THE spending priorities of the Archbishops’ Council for 2010 to 2015 were debated by the General Synod on Saturday afternoon.
Introducing the Financial Strategy Review Group’s report, its chairman, Andrew Britton, said that, despite the uncertainties of the economy, the Council had decided to “grasp the nettle”, and make this the first year in which it presented a strategy document for spending over a five-year period.
The Council had set up a working party last autumn, which had produced a consultation document that had been discussed with the Inter-diocesan Finance Forum, the Council, and the House of Bishops, and had received about 100 responses from individuals and organisations, leading to this report.
“We are very conscious that dioceses and parishes face a serious financial challenge,” he said. They did not want to see the reduction in stipendiary clergy numbers taken any further than “absolutely necessary”.
People wanted reductions, but would not agree where. There had been some “quite startling volatility” in the numbers of ordinands accepted for training, which meant that a large part of the Council’s spending was neither planned nor controlled.
The costs of the central secretariat were being cut by an average of 2.4 per cent a year for five years — “a significant reduction”. Possible savings suggested in the report were: fewer resources devoted to liturgy, less time devoted to safeguarding children and vulnerable adults at national level, a reduction in the staff support for ecumenical work, combining hospital and education chaplaincy support, fewer resources spent on urban and rural affairs, a review of the resources spent on strategies for children and young people, and shorter Synod meetings.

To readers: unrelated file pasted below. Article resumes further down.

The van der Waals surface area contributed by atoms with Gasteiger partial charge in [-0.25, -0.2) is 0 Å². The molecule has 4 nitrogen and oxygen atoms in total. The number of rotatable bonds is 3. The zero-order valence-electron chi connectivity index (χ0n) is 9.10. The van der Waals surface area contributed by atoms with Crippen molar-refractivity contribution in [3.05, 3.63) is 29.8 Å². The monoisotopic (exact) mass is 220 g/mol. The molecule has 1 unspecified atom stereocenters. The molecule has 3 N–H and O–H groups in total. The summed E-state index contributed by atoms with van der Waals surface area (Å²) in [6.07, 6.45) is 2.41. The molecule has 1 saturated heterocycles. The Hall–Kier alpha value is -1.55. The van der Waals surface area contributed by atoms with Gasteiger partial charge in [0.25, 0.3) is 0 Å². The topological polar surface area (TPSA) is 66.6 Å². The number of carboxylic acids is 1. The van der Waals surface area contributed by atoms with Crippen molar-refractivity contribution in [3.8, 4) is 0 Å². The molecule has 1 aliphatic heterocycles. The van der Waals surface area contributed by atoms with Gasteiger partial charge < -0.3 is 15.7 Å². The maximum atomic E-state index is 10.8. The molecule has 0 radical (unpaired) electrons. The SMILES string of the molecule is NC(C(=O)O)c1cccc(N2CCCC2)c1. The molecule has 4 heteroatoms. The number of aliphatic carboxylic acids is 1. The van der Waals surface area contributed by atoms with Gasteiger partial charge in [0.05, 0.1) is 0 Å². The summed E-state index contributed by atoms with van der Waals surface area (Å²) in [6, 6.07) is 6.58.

Alan Cooper (Manchester) considered the list of possible savings: there were many things that were “dear to various hearts”, but a hard-headed approach was necessary. Nevertheless, he urged that support for hospital chaplains and chaplaincy in education should not be coupled together. The work of the 325 whole-time chaplains, paid for by the NHS, should not be jeopardised. Part-time chaplains brought in £3.5 million to the dioceses from the NHS.
The Revd Dr Dagmar Winter (Newcastle) said that the financial crisis was hitting rural communities hard. It was important that individual sectors were not micro-managed, and leaders were allowed to decide their own savings. Many were the only churches left after other denominations had had to give up. The Synod should not undermine their work for the next 25 years.
The Bishop of Lincoln, Dr John Saxbee, felt that this could become a balloon debate. Most church members would consider work with children and young people to be uppermost, but it had been given a relatively low priority in the report. There must be no short cuts: the risks were too great. He also warned that interaction between the C of E and the Government was central to the Board of Education. Withdrawing funds would signal to the Government that these sectors mattered less to the Church.
The Revd Dr Jane Craske (Methodist Church) addressed the ecumenical impact of parts of the report. Methodists, too, had been through the process of prioritising and cuts, so that the central team did what it uniquely could do. There were ecumenical implications in respect of courses and colleges, where some felt there were irregularities.
Dr Craske wanted to remind the Church of England of the effect on other Churches of cuts to Churches Together in Britain and Ireland. She urged continued consultation with ecumenical partners over the value of partnerships.
Rosalind O’Dowd (London) suggested exploring the existing model of stipendiary clergy in every parish: young people did not group togetherin geographical locations so much now.